Walking to Jerusalem

By Brandon Beck, reprinted from Living God’s Mission.

My four-year-old friend and I, along with his mother who is the Director of Children and Family Ministries here, went to the local Christian bookstore yesterday to look for craft supplies for the upcoming Palm Sunday children’s formation lesson.

The mother and I were chatting as we walked from the parking lot to the store when the child cried out, “I don’t want to walk all the way to Jerusalem!”

She and I stopped and laughed and hugged him. We reassured him that we were walking to the store in plain-sight in front of us, the one he’d been to with us many times before. I asked, “What do you know about Jerusalem from stories we tell?”

He said, “It’s too far away to go because Jesus was there, and we don’t have a time machine,” with big tears in his eyes.

“Is Jesus far away now?” I asked.

“No,” he said, perking up a little bit.

“How do you know?” (This is a question I’ve started asking him because he asks me most of the time when I say something, especially if it’s an answer to a question he asked me.)

He made the Sign of the Cross and said, “God loves me, so I can love everybody.”

“So where’s Jesus?”

“Everywhere!”

With his rediscovered joy, he assisted his mother and me in selecting craft objects for the church busy bags with an Easter theme – scratch art crosses and eggs, sticker craft scenes of the tomb, little coloring books of Jesus’ last week – and while we gathered supplies for the art response to the Palm Sunday teaching, he got more and more excited about walking to Jerusalem. His understanding of metaphor grows more each day. As we gathered different colors of felt to make “cloaks” to lay along a cardboard “road” and told him the story of Jesus coming into Jerusalem, he found a donkey craft to contribute. He found some pieces of fur and asked if there were other animals on the way to Jerusalem. He wanted to know if there were rocks and how we would put rocks on the road with the cloaks.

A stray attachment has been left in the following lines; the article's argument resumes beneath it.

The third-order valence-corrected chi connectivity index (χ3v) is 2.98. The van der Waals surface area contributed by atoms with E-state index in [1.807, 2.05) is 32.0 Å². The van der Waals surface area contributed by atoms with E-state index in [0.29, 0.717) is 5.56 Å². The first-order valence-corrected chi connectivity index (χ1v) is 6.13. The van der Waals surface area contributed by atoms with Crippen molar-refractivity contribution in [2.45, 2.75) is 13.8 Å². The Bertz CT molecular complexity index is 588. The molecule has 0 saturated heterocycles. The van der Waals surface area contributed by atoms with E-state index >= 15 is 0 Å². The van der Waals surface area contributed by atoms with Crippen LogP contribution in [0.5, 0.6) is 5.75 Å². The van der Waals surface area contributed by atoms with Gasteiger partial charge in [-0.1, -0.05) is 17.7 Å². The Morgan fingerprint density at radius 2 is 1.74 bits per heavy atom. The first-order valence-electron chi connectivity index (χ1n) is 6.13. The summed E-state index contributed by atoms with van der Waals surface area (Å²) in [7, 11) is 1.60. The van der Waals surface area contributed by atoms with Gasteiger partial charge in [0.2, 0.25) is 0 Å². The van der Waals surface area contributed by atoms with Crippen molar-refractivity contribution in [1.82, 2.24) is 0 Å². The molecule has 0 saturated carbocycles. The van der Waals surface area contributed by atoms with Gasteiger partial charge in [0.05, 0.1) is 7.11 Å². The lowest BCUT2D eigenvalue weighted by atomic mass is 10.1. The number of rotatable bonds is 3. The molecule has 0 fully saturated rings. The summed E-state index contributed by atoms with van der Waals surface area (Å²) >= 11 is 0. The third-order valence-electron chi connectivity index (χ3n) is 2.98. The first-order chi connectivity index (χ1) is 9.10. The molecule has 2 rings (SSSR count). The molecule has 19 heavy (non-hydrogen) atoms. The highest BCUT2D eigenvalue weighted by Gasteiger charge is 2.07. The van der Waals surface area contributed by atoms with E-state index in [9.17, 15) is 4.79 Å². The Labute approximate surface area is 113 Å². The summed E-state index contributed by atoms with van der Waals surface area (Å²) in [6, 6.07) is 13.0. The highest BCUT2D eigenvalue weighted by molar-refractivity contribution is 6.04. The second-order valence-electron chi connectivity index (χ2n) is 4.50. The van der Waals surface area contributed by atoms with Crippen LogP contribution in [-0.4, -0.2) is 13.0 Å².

When we left the store with our supplies, he asked me to tell the story about Jesus and the apple. “The one that the owl tells,” he said.

It took me a minute, but then I caught up with him.

He has a Cuddle Barn (™) Bible Story Talking Owl. One of the Stories the mama owl tells her baby is from Genesis. After our “walk to Jerusalem,” my little four-year-old friend wanted to hear me tell the story of Genesis, and he so aptly aligned the Christ with the Father and the Spirit.

My telling of Genesis differed a little from the Owl’s, included some liberation and feminist and queer interpretation, and had a sillier serpent than that to which most people are probably accustomed. I also included a little lesson especially for him about why we keep our clothes on at school linked to the nakedness Adam and Eve learned when they ate the apple and how it wasn’t so much about being naked as it was about listening, trusting, and loving God.

As the disciples walked with Jesus to Jerusalem, in support of his subtle-yet-not-so-subtle protest of corruption and injustice, they listened to and retold his stories/parables. They talked with each other about the metaphor and meaning of all that he said and did. May our Passover remembrance this year, our reenactment of his Palm Sunday journey, our celebration of his Empty Tomb, be signs of Justice moreso now than ever before.

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